Edmund White, The Art of Fiction an interview by Jordan Elgrably
This article has been published on the Paris Review website. It begins:
I first met Edmund White following his move from New York to Paris in 1983. His novel A Boy’s Own Story (1982) had been recommended to me by Odile Hellier, in whose American bookshop, The Village Voice, White was scheduled to read. On the evening of the reading, the upstairs wing of Hellier’s store was packed with curious newcomers. White’s generous and genial personality, as well as his affective reading of his autobiographical novel—the first in a tetralogy dealing with gay experience in America—won White many new readers and inspired me to ask him to sit for an interview for the International Herald Tribune in April, 1984.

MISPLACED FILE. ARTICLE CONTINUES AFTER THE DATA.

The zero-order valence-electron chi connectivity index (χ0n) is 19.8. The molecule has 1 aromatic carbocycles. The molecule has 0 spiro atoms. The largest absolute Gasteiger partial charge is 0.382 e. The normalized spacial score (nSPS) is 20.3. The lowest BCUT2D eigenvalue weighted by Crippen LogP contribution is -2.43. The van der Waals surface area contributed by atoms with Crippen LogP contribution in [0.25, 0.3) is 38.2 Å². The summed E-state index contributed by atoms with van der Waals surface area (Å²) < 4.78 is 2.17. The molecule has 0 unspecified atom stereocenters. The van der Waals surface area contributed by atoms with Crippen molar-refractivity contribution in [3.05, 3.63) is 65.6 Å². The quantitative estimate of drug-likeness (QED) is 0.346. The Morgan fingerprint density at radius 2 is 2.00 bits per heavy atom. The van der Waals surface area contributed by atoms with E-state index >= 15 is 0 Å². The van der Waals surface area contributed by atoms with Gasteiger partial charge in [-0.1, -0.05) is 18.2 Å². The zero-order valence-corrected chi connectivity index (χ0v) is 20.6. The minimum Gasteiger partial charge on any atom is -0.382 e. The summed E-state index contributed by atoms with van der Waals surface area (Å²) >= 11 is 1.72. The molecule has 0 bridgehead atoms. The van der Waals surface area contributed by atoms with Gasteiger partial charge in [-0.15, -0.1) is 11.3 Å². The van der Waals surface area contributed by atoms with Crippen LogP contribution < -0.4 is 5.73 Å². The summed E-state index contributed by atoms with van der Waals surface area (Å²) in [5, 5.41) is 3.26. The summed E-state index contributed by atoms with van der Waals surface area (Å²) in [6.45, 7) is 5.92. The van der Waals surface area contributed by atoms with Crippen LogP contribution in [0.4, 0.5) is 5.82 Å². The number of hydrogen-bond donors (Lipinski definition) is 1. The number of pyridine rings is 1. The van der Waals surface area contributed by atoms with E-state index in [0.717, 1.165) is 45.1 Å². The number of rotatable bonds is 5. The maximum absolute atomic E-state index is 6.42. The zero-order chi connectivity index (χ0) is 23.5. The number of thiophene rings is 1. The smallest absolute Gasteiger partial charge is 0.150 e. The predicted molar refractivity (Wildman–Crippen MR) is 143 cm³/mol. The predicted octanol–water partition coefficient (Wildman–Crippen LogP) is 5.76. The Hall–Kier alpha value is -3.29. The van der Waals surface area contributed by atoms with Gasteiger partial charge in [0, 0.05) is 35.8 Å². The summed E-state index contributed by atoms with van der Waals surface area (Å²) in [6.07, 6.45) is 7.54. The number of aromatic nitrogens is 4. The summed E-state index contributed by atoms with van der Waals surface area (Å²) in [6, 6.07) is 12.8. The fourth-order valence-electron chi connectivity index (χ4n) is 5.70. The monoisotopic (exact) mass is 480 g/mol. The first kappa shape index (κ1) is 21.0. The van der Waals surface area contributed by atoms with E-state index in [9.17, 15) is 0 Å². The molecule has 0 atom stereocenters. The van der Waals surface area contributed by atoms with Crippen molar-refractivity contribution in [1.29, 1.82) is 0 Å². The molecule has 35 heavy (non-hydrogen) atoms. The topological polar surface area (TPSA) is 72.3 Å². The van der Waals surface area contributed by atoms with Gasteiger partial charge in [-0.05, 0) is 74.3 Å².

Over the next four years, White and I ran into each other often at various Paris gatherings, or at Village Voice literary evenings, and I meanwhile followed his essays and reviews in The New York Review of Books, The New York Times Book Review, and American Vogue, where he is a contributing editor. White’s previous novels, Forgetting Elena and Nocturnes for the King of Naples, and States of Desire: Travels in Gay America, had already identified him as a fresh, original voice in American fiction as well as one of the country’s most eloquent representatives of the gay community, but it was with A Boy’s Own Story that he acquired a wide international readership. French critics praised his Proustian sensibility and compared his prose to that of Henry James; in England the novel sold well over one hundred thousand copies and began White’s regular contributions to the Times Literary Supplement and The Sunday Times, among others. His fourth novel, Caracole, was described by the British magazine Time Out as “something to revel in: elegant, fabulous, almost sublime.” Earlier this year, White’s second autobiographical novel in the tetralogy, The Beautiful Room Is Empty, appeared. At present, White is at work on a biography of Jean Genet.